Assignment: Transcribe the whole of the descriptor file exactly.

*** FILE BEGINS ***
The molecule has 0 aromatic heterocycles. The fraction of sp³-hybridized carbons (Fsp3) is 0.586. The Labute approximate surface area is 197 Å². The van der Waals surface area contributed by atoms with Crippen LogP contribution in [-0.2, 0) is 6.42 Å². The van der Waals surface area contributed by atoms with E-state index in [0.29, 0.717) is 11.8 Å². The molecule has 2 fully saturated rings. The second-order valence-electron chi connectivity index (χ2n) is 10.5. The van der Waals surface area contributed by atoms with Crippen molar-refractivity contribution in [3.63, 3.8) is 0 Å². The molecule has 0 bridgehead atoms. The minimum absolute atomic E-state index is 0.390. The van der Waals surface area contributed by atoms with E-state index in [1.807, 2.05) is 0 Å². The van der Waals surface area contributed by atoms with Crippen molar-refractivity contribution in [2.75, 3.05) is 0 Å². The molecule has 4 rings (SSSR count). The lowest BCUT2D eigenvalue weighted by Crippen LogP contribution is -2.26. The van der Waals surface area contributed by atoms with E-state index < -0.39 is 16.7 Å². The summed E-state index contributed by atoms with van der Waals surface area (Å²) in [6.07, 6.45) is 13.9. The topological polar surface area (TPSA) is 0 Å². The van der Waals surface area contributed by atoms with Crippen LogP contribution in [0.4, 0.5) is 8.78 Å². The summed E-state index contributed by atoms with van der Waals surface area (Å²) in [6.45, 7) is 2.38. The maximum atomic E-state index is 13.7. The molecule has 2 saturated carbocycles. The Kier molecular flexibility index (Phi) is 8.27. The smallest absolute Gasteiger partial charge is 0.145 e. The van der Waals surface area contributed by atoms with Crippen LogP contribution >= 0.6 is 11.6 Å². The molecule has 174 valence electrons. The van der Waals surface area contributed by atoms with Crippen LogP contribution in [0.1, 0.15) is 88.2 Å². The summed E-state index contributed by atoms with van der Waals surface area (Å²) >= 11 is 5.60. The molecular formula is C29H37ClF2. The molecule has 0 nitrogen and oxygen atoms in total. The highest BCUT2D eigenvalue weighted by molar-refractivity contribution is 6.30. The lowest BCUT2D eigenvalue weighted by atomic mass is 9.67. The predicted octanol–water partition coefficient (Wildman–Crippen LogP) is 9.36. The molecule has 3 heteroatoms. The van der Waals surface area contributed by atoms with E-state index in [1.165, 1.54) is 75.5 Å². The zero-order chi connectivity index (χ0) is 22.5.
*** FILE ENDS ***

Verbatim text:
The molecule has 0 aromatic heterocycles. The fraction of sp³-hybridized carbons (Fsp3) is 0.586. The Labute approximate surface area is 197 Å². The van der Waals surface area contributed by atoms with Crippen LogP contribution in [-0.2, 0) is 6.42 Å². The van der Waals surface area contributed by atoms with E-state index in [0.29, 0.717) is 11.8 Å². The molecule has 2 fully saturated rings. The second-order valence-electron chi connectivity index (χ2n) is 10.5. The van der Waals surface area contributed by atoms with Crippen molar-refractivity contribution in [3.63, 3.8) is 0 Å². The molecule has 0 bridgehead atoms. The minimum absolute atomic E-state index is 0.390. The van der Waals surface area contributed by atoms with E-state index in [1.807, 2.05) is 0 Å². The van der Waals surface area contributed by atoms with Crippen molar-refractivity contribution in [2.75, 3.05) is 0 Å². The molecule has 4 rings (SSSR count). The lowest BCUT2D eigenvalue weighted by Crippen LogP contribution is -2.26. The van der Waals surface area contributed by atoms with E-state index < -0.39 is 16.7 Å². The summed E-state index contributed by atoms with van der Waals surface area (Å²) in [6.07, 6.45) is 13.9. The topological polar surface area (TPSA) is 0 Å². The van der Waals surface area contributed by atoms with Crippen LogP contribution in [0.4, 0.5) is 8.78 Å². The summed E-state index contributed by atoms with van der Waals surface area (Å²) in [6.45, 7) is 2.38. The maximum atomic E-state index is 13.7. The molecule has 2 saturated carbocycles. The Kier molecular flexibility index (Phi) is 8.27. The smallest absolute Gasteiger partial charge is 0.145 e. The van der Waals surface area contributed by atoms with Crippen LogP contribution >= 0.6 is 11.6 Å². The molecule has 174 valence electrons. The van der Waals surface area contributed by atoms with Crippen LogP contribution in [0.1, 0.15) is 88.2 Å². The summed E-state index contributed by atoms with van der Waals surface area (Å²) >= 11 is 5.60. The molecular formula is C29H37ClF2. The molecule has 0 nitrogen and oxygen atoms in total. The highest BCUT2D eigenvalue weighted by molar-refractivity contribution is 6.30. The lowest BCUT2D eigenvalue weighted by atomic mass is 9.67. The predicted octanol–water partition coefficient (Wildman–Crippen LogP) is 9.36. The molecule has 3 heteroatoms. The van der Waals surface area contributed by atoms with E-state index in [1.165, 1.54) is 75.5 Å². The zero-order chi connectivity index (χ0) is 22.5.